On appeal from the Superior Cour of New Jersey, Law Division, Camden County.
Botter, King and McElroy. The opinion of the court was delivered by King, J.A.D.
We granted the defendant's motion for leave to appeal during his retrial on this double-murder indictment. R. 2:3-2. Defendant's original conviction was reversed because the jury had not been properly reinstructed after an alternate juror had replaced an original juror pursuant to R. 1:8-2(d) and following commencement of deliberations. State v. Anderson , 173 N.J. Super. 75, 83-84 (App.Div.1980); see, also, State v. Trent , 79 N.J. 251 (1979). The victims of the alleged murders were twin fetuses, seven or more months in the uterus, who were delivered by a Caesarean operation after the shooting. Their mother survived. The original trial judge held that these fetuses were "persons" within the meaning of our homicide laws and that their deaths resulting from the nonfatal shooting of their mother was murder. State v. Anderson , 135 N.J. Super. 423 (Law Div. 1975). That holding was affirmed by this court on the original appeal. See 173 N.J. Super. at 83.
The present interlocutory appeal presents the question of whether the defense may cross-examine a State's witness about his prior conviction for murder where the sentence imposed on that conviction is being challenged on appeal solely on the ground of excessiveness. John Stewart testified for the State at the original trial in 1975. On April 14, 1980 Stewart pleaded guilty to a double felony murder arising from the robbery of two men and the burning of their house. On June 2, 1980 he was sentenced to a single life term with a mandatory minimum of 25 years before possibility of parole. See State v. Mills , 51 N.J. 277, 289-290 (1968). His appeal, pending in this court, challenges only the extent of the sentence, not the integrity of the guilty plea. He contends therein that the sentencing judge did not properly weigh the aggravating and mitigating factors relevant to severity as delineated in State v. Maguire , 84 N.J. 508 (1980), before imposing the life sentence.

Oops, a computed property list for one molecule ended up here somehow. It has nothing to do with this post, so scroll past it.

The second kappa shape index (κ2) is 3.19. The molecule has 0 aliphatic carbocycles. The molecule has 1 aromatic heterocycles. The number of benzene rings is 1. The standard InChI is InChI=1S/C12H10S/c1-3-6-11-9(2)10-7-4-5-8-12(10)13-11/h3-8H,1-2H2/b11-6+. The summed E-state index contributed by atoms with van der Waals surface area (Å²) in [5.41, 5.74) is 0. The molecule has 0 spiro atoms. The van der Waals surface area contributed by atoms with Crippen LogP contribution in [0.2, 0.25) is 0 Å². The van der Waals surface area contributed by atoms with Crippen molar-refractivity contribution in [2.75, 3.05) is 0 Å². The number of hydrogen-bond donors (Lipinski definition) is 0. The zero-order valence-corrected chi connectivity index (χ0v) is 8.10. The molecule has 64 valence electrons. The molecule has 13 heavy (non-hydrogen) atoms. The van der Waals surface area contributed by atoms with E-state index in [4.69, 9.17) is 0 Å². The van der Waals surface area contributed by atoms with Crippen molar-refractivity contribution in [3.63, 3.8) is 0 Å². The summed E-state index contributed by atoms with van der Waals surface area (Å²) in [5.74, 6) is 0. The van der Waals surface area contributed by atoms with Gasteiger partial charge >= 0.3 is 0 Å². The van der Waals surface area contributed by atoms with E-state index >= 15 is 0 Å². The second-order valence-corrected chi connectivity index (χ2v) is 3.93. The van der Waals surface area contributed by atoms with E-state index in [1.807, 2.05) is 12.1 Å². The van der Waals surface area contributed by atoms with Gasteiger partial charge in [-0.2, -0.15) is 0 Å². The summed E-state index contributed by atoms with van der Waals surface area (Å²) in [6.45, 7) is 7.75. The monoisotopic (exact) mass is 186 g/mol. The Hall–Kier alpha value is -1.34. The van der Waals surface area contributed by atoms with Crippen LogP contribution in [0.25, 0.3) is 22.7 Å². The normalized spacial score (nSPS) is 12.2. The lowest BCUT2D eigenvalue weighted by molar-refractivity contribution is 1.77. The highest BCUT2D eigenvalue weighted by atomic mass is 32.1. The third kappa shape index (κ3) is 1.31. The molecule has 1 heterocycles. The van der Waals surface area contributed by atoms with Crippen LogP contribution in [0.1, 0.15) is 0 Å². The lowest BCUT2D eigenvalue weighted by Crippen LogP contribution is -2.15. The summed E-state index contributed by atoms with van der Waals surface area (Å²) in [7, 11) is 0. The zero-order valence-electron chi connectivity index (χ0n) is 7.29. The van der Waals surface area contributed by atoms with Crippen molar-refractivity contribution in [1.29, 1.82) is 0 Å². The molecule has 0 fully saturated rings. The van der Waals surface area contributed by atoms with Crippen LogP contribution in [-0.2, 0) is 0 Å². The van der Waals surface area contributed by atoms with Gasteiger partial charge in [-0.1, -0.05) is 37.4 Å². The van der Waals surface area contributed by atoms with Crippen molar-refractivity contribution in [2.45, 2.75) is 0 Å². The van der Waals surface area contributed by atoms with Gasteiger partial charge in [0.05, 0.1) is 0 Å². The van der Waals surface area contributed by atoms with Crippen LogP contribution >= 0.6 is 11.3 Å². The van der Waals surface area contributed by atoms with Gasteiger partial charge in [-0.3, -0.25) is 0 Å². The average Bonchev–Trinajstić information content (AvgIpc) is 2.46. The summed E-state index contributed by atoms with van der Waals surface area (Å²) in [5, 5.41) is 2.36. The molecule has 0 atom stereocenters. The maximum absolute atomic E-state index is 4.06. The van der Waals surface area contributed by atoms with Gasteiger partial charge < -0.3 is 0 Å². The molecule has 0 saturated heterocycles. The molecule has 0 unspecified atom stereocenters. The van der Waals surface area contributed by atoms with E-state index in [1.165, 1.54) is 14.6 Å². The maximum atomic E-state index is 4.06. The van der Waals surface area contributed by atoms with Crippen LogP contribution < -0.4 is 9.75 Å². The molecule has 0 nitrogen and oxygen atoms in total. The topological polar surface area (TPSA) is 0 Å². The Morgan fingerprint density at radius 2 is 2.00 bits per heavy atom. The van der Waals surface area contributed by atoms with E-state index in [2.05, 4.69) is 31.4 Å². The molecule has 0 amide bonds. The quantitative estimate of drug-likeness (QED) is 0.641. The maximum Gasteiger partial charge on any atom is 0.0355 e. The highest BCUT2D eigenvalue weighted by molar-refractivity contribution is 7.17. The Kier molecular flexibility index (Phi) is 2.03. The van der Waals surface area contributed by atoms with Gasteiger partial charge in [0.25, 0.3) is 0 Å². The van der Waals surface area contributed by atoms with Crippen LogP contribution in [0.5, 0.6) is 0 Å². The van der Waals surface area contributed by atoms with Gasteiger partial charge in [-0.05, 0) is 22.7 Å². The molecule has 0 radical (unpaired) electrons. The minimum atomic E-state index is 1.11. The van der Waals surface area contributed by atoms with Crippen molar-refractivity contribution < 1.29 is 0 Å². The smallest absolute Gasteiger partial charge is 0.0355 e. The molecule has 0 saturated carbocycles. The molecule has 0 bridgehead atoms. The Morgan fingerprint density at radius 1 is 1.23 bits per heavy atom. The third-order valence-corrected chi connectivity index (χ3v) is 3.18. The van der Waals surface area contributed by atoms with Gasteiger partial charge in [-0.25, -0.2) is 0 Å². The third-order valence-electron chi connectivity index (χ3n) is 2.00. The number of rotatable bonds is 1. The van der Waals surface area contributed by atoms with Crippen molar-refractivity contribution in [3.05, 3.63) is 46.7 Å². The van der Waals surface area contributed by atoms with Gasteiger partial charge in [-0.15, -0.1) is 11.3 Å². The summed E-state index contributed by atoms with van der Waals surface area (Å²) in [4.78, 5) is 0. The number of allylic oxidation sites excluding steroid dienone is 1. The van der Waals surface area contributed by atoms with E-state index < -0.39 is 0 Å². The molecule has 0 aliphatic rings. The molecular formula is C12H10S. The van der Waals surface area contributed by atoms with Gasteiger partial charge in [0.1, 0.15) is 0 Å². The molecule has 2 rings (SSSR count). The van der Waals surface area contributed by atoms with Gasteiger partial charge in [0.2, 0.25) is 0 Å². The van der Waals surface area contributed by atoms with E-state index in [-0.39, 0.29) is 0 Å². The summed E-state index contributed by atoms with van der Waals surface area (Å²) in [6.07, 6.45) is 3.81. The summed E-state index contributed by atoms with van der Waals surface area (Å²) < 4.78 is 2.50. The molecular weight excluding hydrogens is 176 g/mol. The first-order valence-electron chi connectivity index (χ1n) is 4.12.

After Stewart testified on the State's case, defense counsel sought to cross-examine on the prior convictions under N.J.S.A. 2A:81-12 which states in full:
For the purpose of affecting the credibility of any witness, his interest in the result of the action, proceeding or matter or his conviction of any crime may be shown by examination or otherwise, and his answers may be contradicted by other evidence. Conviction of crime may be proved by the production of the record thereof, but no conviction of an offender shall be received in evidence against him in a civil action to prove the truth of the facts upon which the conviction was based.
See, also, State v. Sands , 76 N.J. 127 (1978). The trial judge ruled the cross-examination inappropriate because of the pending appeal, relying on State v. Blue , 129 N.J. Super. 8, 11 (App.Div.), certif. den. 66 N.J. 328 (1974). In Blue we held that the trial court had erred in allowing defendant appellant to be questioned concerning a prior conviction which was then on appeal and which was subsequently reversed. We there stated:
The panel in Blue recognized that "the majority of the jurisdictions which have considered this issue have found such a conviction may be used since it represents a final judgment." Ibid. See State v. Leonard , 126 N.J. Super. 308, 310 (Law Div. 1974); McCormick, Evidence , § 43 at 87, n. 66 (1972). The Federal Rules of Evidence permit the use of a conviction on appeal for impeachment purposes: "The pendency of an appeal may be shown but does not affect admissibility." Federal Rules of Evidence § 803(22). Our Supreme Court has never spoken on the topic.
We do not find Blue persuasive authority for precluding the cross-examination of Stewart on his prior convictions for two reasons. Stewart is not attacking the integrity of his guilty plea and conviction but only the severity of his sentence. The only remedy he seeks is resentencing. Stewart is only a witness, not a defendant. Thus, the possibility of a reversal of the prior conviction and a remand for resentencing does not seed the present trial with potential error requiring possible future reversal
of any conviction on direct appeal, as in Blue , or vacation on ...